Students and families protested today in Harlem against the NAACP's involvement in a lawsuit against school closures and charter school co-locations with district schools. (Chris Arp) About 2,500 people rallied in Harlem this morning, calling on the NAACP to withdraw from its lawsuit with the teachers union against the city Department of Education. That lawsuit seeks to stop the closure of 22 schools as well as the placement of several charter schools in district school space. Speakers at Thursday’s rally included charter school parents and teachers, Harlem Children's Zone president and CEO Geoffrey Canada, and the actor Seth Gilliam from “The Wire,” whose child is a on a waiting list for a charter school. Speakers and attendees denounced the NAACP’s participation in a lawsuit they said would harm charter schools primarily serving students of color. "Ms. Dukes, turn your back on this lawsuit,” said Kathy Kernizan, the parent of a student at the Uncommon Schools charter network, referring to Hazel Dukes, president of the NAACP New York State Conference. A letter to Dukes with signatures from charter school advocates was circulated through the crowd asking the organization to withdraw from the suit. A spokesperson for the New York City Charter Center, which helped organize the event, said that more than 2,000 signatures had been collected this week. “We gotta demand quality education,” Canada told the crowd. “We have to be prepared to fight for that.” The city Department of Education's proposal calls for two of the charter schools associated with the Harlem Children's Zone, the Promise Academy charter schools, to be co-located inside district schools. The charter center spokesperson said the protest, held outside the Harlem State Office building at 125th Street, was not the work of any one organization. But at least two groups appear to have taken leading roles: the charter center, an advocacy and support organization for charter schools in the city, and the Success Charter Network created by Eva Moskowitz. Many of the families at the rally had children at one of the Success network's nine schools. (Seven of the network's schools are named in the lawsuit.) Click here for a slideshow of photographs from the rally.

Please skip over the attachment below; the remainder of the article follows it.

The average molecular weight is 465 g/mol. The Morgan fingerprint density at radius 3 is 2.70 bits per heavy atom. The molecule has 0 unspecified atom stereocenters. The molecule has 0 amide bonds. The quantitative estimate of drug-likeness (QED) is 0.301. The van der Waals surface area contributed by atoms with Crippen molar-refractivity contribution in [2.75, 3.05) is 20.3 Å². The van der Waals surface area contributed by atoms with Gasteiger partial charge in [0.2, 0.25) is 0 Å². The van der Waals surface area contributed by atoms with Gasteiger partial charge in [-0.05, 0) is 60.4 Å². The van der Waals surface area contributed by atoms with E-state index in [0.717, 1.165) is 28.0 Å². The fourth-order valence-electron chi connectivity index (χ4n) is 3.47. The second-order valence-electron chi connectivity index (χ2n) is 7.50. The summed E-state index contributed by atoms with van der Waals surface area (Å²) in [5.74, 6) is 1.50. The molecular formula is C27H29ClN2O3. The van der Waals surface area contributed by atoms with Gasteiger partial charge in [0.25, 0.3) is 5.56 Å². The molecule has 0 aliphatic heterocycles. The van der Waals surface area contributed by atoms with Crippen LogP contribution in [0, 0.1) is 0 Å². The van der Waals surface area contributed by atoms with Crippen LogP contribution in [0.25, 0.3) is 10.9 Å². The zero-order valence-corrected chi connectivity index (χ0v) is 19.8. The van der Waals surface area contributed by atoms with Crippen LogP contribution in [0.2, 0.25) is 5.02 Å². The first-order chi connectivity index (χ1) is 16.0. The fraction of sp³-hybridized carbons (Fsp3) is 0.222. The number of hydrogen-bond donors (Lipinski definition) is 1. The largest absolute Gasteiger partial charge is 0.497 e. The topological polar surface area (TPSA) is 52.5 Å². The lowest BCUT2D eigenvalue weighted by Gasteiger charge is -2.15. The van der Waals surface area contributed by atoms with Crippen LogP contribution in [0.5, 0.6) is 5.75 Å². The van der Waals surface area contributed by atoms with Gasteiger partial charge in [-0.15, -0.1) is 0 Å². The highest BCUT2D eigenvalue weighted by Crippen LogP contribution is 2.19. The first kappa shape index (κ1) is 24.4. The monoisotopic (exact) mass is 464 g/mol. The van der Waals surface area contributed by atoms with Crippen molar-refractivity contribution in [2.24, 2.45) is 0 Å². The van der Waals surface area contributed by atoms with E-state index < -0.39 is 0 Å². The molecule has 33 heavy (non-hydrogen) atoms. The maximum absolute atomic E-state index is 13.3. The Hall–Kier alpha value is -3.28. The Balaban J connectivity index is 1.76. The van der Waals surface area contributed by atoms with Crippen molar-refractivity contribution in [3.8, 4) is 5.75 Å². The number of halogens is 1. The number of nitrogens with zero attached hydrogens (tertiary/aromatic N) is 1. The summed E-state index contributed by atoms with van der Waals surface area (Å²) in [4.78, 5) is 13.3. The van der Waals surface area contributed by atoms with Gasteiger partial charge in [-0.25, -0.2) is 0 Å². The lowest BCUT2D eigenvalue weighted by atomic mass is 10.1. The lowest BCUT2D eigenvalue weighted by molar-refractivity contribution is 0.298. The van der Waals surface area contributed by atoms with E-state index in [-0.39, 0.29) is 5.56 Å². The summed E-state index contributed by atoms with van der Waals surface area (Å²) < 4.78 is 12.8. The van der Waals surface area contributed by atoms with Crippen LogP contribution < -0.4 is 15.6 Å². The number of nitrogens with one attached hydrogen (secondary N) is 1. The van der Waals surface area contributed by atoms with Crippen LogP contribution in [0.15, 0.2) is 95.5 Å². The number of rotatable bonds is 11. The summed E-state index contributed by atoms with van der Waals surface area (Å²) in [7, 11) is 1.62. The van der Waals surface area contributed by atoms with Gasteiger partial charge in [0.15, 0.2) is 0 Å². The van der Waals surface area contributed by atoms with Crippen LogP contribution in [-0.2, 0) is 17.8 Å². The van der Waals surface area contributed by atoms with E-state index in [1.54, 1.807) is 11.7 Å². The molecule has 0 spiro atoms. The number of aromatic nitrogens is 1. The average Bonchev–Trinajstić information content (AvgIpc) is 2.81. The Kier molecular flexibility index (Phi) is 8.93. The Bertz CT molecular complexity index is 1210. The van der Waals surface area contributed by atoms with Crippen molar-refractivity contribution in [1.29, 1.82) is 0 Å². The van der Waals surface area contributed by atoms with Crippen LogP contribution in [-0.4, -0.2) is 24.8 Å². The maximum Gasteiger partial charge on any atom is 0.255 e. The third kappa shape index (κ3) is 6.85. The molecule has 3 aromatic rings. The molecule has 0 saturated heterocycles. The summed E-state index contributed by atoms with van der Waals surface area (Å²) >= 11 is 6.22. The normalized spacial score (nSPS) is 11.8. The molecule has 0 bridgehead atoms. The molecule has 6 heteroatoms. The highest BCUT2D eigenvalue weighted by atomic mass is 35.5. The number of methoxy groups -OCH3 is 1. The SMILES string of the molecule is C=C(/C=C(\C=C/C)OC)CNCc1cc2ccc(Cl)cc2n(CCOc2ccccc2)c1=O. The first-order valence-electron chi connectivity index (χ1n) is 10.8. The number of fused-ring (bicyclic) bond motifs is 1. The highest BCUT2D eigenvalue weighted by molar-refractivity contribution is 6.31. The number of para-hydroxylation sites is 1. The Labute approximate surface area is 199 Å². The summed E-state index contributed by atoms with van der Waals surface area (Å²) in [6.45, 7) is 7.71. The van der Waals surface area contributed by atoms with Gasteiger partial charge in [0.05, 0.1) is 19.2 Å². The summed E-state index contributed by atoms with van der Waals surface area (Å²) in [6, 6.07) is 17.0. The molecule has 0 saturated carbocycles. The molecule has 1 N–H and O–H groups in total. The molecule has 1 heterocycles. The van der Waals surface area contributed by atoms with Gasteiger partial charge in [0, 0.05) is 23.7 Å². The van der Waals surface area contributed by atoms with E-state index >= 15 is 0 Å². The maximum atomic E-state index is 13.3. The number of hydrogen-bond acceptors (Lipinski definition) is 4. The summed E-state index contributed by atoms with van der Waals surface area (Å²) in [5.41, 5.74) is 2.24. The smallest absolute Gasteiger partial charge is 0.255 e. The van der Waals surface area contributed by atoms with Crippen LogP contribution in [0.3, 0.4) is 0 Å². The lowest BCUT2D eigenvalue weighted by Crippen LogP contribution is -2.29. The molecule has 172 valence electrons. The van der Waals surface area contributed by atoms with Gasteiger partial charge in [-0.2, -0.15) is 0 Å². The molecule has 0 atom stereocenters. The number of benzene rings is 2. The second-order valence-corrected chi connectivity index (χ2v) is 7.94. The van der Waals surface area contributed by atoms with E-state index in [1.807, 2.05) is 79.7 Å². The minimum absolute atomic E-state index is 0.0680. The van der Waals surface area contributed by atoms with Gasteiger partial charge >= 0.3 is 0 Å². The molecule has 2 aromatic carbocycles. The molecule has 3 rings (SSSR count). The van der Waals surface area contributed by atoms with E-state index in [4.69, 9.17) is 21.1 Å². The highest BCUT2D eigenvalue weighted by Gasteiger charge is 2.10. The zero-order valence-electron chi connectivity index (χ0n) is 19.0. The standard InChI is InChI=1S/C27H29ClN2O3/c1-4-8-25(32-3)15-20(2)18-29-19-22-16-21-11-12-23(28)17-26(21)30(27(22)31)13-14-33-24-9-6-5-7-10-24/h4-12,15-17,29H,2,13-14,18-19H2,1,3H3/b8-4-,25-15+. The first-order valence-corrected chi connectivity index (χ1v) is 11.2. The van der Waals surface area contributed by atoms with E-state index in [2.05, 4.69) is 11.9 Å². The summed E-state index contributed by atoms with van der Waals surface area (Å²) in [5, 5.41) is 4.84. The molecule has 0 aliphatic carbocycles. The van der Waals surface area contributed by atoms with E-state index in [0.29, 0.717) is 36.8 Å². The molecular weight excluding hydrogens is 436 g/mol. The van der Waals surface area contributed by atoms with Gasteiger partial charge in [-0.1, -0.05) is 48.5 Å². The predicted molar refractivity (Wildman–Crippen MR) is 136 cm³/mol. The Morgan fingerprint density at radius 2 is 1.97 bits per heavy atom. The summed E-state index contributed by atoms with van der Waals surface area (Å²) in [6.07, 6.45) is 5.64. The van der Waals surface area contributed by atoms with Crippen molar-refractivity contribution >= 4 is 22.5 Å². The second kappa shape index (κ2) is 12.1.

July 13, 2010
An East Harlem group hopes to open a Latino Children's Zone
Myrta Cuadra-Lash, the executive director of Sinergia, hopes to replicate the Harlem Children's Zone in East Harlem. (via ##http://www.sinergiany.org/en/node/102##Sinergia##) If Myrta Cuadra-Lash gets her wish, she could become Latino New York's version of Geoffrey Canada, the now-famous founder of the Harlem Children's Zone. The executive director of the non-profit Sinergia, Cuadra-Lash is applying for a federal grant to create a Children's Zone for Latino youth. She's focusing on East Harlem, which is predominantly Latino, whereas the population currently served by Canada's program is African-American. Though Cuadra-Lash's idea is in its early stages — she's applying for a one-year planning grant — she's already brought three public schools, Mount Sinai Medical Center, two colleges, and other community organizations on board. Promise Neighborhood grants are part of the Obama administration's goal to replicate Canada's program, an anti-poverty experiment that follows children from birth to adulthood. Zeroing in on a few neighborhood blocks in Harlem, the Children's Zone offers parenting classes, after school activities, and has started its own network of charter schools. The program has received high praise — and some questions about the strength of its results so far and its scalability.
May 7, 2010